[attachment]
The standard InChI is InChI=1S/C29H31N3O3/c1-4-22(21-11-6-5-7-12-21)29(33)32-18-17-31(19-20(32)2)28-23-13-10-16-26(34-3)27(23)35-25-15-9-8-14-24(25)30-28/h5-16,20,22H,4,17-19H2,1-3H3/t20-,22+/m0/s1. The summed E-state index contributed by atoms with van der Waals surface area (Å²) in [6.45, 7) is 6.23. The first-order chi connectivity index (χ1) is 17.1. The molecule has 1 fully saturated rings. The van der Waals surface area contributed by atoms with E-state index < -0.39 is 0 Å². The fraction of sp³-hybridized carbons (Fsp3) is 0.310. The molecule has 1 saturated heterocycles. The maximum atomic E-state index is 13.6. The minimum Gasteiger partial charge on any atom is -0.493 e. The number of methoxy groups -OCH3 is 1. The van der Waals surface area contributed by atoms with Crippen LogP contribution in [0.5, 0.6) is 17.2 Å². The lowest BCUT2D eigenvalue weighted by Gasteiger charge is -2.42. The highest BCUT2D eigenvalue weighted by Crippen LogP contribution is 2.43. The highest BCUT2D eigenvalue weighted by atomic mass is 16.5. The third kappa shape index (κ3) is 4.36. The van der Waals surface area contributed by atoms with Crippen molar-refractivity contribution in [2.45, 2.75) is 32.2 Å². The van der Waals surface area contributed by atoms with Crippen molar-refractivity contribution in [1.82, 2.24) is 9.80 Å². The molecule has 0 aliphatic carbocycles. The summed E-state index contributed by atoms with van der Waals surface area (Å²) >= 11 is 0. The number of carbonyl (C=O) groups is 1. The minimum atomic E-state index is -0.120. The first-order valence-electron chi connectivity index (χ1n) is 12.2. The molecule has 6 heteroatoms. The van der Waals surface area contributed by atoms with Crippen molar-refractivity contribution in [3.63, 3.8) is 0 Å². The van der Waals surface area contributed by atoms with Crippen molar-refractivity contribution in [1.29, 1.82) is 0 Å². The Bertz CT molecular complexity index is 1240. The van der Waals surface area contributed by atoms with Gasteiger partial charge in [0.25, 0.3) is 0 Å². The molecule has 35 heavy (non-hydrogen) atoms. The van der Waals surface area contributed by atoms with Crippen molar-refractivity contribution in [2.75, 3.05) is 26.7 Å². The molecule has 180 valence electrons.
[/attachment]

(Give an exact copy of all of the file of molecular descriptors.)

The standard InChI is InChI=1S/C29H31N3O3/c1-4-22(21-11-6-5-7-12-21)29(33)32-18-17-31(19-20(32)2)28-23-13-10-16-26(34-3)27(23)35-25-15-9-8-14-24(25)30-28/h5-16,20,22H,4,17-19H2,1-3H3/t20-,22+/m0/s1. The summed E-state index contributed by atoms with van der Waals surface area (Å²) in [6.45, 7) is 6.23. The first-order chi connectivity index (χ1) is 17.1. The molecule has 1 fully saturated rings. The van der Waals surface area contributed by atoms with E-state index < -0.39 is 0 Å². The fraction of sp³-hybridized carbons (Fsp3) is 0.310. The molecule has 1 saturated heterocycles. The maximum atomic E-state index is 13.6. The minimum Gasteiger partial charge on any atom is -0.493 e. The number of methoxy groups -OCH3 is 1. The van der Waals surface area contributed by atoms with Crippen LogP contribution in [0.5, 0.6) is 17.2 Å². The lowest BCUT2D eigenvalue weighted by Gasteiger charge is -2.42. The highest BCUT2D eigenvalue weighted by Crippen LogP contribution is 2.43. The highest BCUT2D eigenvalue weighted by atomic mass is 16.5. The third kappa shape index (κ3) is 4.36. The van der Waals surface area contributed by atoms with Crippen molar-refractivity contribution in [2.45, 2.75) is 32.2 Å². The van der Waals surface area contributed by atoms with Crippen molar-refractivity contribution in [1.82, 2.24) is 9.80 Å². The molecule has 0 aliphatic carbocycles. The summed E-state index contributed by atoms with van der Waals surface area (Å²) >= 11 is 0. The number of carbonyl (C=O) groups is 1. The minimum atomic E-state index is -0.120. The first-order valence-electron chi connectivity index (χ1n) is 12.2. The molecule has 6 heteroatoms. The van der Waals surface area contributed by atoms with Crippen molar-refractivity contribution in [3.63, 3.8) is 0 Å². The van der Waals surface area contributed by atoms with Crippen molar-refractivity contribution in [1.29, 1.82) is 0 Å². The Bertz CT molecular complexity index is 1240. The van der Waals surface area contributed by atoms with Gasteiger partial charge in [0.25, 0.3) is 0 Å². The molecule has 35 heavy (non-hydrogen) atoms. The van der Waals surface area contributed by atoms with Crippen molar-refractivity contribution in [2.75, 3.05) is 26.7 Å². The molecule has 180 valence electrons.